TL;DR – It explores what you would do in a First Contact situation
when everything is taken out of your hands.
Score – 4 out of 5 stars
First Contact is one of those big deal moments in Science Fiction, it can be a
moment of pure joy or a moment of devastation.
When you first put that call out into the universe you do not know who will
answer it and indeed, for those answering the call what will you find when you
make planetfall. Today we explore one
such scenario, with of course The Orville’s
unique spin on it.
So to set the scene, we open on the planet Regor 2 as the scientist and First
Prefect (John Rubinstein) send a simple message into the void asking if there
was anyone else out there. A couple of years later the crew of the USS Orville were doing another run, this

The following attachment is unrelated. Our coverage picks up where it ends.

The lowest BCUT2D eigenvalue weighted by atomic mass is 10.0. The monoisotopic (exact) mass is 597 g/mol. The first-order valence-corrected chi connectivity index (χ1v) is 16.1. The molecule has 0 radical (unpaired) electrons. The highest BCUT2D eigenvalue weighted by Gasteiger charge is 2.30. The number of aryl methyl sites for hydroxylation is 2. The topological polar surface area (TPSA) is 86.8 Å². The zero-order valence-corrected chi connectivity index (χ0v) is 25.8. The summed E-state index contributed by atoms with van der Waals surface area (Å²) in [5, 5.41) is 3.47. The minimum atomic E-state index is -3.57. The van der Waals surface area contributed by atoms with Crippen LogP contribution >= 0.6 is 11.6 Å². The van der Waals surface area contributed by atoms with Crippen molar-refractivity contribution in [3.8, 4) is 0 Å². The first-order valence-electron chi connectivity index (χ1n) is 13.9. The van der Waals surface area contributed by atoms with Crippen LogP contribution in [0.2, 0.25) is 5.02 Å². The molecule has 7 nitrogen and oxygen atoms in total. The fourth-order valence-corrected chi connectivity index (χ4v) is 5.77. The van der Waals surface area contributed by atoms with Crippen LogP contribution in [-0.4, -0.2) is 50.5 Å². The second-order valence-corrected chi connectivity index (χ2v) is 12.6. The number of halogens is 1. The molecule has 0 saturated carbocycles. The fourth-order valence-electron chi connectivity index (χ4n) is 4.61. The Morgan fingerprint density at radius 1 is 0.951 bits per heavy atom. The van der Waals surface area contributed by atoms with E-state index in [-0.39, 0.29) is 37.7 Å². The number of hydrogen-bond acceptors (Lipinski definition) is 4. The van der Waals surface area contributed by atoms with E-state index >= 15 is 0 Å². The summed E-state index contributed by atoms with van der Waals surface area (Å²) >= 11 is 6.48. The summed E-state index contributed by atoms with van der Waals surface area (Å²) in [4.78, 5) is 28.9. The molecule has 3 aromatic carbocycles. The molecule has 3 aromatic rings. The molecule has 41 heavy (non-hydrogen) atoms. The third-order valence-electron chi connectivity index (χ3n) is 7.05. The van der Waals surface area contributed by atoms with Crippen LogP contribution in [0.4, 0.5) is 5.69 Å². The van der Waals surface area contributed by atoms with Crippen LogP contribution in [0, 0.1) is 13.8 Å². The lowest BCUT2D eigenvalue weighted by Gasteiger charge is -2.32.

time picking up their new chief of security Talla Keyali (Jessica Szohr), and
discussing upcoming birthdays when they receive a faint message. Quickly
finding out that this is an unknown civilization the whole crew jump with the excitement of going on their first First Contact
mission. After some initial pleasantries,
everything was going fine until Kelly (Adrianne Palicki) mentions her upcoming birthday
and everything falls apart. Now we will be looking at the episode as a whole,
so there will be [SPOILERS]
TL;DR – In many respects, this is the most Star Trek-like episode
I have seen so far, but in that it feels just okay and that it is missing
Score – 3 out of 5 stars
This is a great time for Sci-fi for tonight I get a new episode of The Orville and Star Trek Discovery. All of this is made all the more interesting because tonight’s Orville feels more like an episode